Keeping Them Close

Incident handlers should cultivate good working relations with those in their organization responsible for internal communications. This will help ensure incidents that are often technical in origin are described in everyday terms, for the benefit of all those affected. Remember that this may include customers and other members of the public, so internal communications should be ready to prepare briefings for all of these and, in the most serious incidents, for the press.

As well as cultivating good relations within an organization, incident handlers should stay some steps ahead of the next incident by tuning into quality information from trusted sources about InfoSec. In the USA, an excellent example of this is InfraGard, an information sharing partnership between the FBI and private sector representatives of business, academia and other law enforcement agencies. InfraGard participants share information and intelligence to prevent “hostile acts” and ensure that special alerts and lessons learned get passed through its trusted network of committed InfoSec professionals.

Ethical Hacking Training – Resources (InfoSec)

Keep it Simple

Incident management procedures must be kept as simple as practicable. At first glance, it can seem like larger organizations have an advantage in their access to InfoSec expertise. But the extra complexity required to effectively manage this expertise can actually lead to delays and confusion, ultimately to more damage. As well as complexity, over-enthusiasm during an incident, where everyone seeks to help, can be just as bad as any failure to respond. Recent lessons show that discipline can be difficult to maintain during a serious incident, even within disciplined organizations, e.g. during the manhunt following the 2013 Boston Marathon bombing, when large numbers of law enforcement officers were drawn in, not all of whom were under the direction of lead agencies. Enthusiasm is understandable and usually to be encouraged. But it can very quickly lead to confusion – and thus error. This can be compounded by a tendency for some professionals to use incidents as opportunities to showcase their knowledge and/or over-analyze problems. Also, high levels of ‘chatter’ among experts can confuse and distract the senior staff with ultimate responsibility for successful outcomes.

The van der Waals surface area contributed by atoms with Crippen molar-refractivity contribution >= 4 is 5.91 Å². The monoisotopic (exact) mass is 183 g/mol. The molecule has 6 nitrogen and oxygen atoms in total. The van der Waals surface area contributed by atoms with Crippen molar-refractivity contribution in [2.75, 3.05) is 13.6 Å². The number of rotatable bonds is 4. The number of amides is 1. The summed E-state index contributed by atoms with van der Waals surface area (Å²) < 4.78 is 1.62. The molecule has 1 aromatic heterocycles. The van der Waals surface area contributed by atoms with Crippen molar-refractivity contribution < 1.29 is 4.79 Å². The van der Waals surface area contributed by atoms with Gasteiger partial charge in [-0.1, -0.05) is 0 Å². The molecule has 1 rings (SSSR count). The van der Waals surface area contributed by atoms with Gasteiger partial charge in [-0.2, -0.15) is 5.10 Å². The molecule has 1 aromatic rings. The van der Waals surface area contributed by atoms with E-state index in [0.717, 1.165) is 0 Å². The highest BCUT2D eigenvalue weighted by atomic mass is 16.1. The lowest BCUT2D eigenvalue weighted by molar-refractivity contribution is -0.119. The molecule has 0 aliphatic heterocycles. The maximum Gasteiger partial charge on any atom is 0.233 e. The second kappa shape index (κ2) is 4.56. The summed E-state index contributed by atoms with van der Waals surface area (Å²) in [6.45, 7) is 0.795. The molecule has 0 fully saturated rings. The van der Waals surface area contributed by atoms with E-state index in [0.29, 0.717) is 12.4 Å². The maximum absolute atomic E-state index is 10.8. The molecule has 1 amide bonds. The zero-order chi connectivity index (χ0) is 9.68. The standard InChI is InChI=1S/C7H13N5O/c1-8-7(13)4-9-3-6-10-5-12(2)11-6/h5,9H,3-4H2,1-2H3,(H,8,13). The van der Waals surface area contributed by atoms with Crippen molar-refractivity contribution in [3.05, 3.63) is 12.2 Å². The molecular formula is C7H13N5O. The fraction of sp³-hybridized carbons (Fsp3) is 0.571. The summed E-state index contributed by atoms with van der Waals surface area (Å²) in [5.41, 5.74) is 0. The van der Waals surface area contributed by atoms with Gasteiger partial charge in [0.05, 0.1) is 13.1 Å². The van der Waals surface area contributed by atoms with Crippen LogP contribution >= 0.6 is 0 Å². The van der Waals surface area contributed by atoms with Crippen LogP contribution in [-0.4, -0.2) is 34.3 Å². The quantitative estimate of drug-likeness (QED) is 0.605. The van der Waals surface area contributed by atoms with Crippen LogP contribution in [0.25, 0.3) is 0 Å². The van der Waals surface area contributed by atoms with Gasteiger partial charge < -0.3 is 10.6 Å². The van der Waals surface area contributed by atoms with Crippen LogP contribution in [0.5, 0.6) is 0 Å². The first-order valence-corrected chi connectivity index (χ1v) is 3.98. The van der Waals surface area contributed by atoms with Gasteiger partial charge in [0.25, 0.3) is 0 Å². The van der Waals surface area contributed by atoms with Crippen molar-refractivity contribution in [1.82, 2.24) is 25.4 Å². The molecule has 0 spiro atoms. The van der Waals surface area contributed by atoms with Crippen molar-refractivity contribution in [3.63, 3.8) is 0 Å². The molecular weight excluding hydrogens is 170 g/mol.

A lean process in which decisions can be reached quickly should therefore be the aim of any organization creating an incident management system. It is best to build this up from experienced staff with a good knowledge of the whole business of the organization. They should be advised as appropriate by supportive InfoSec people. In all cases, there should be a direct line of communication with the organizations C-suite executives, including legal representatives.

In an age where any organization is liable to face some form of cyber-attack, it is necessary to get the drills for managing this inevitability right. Simplicity, knowledge and a good grasp of risk management principles are key ingredients for constructing your own system for managing incidents. Having these should ensure an incident does not turn into a disaster.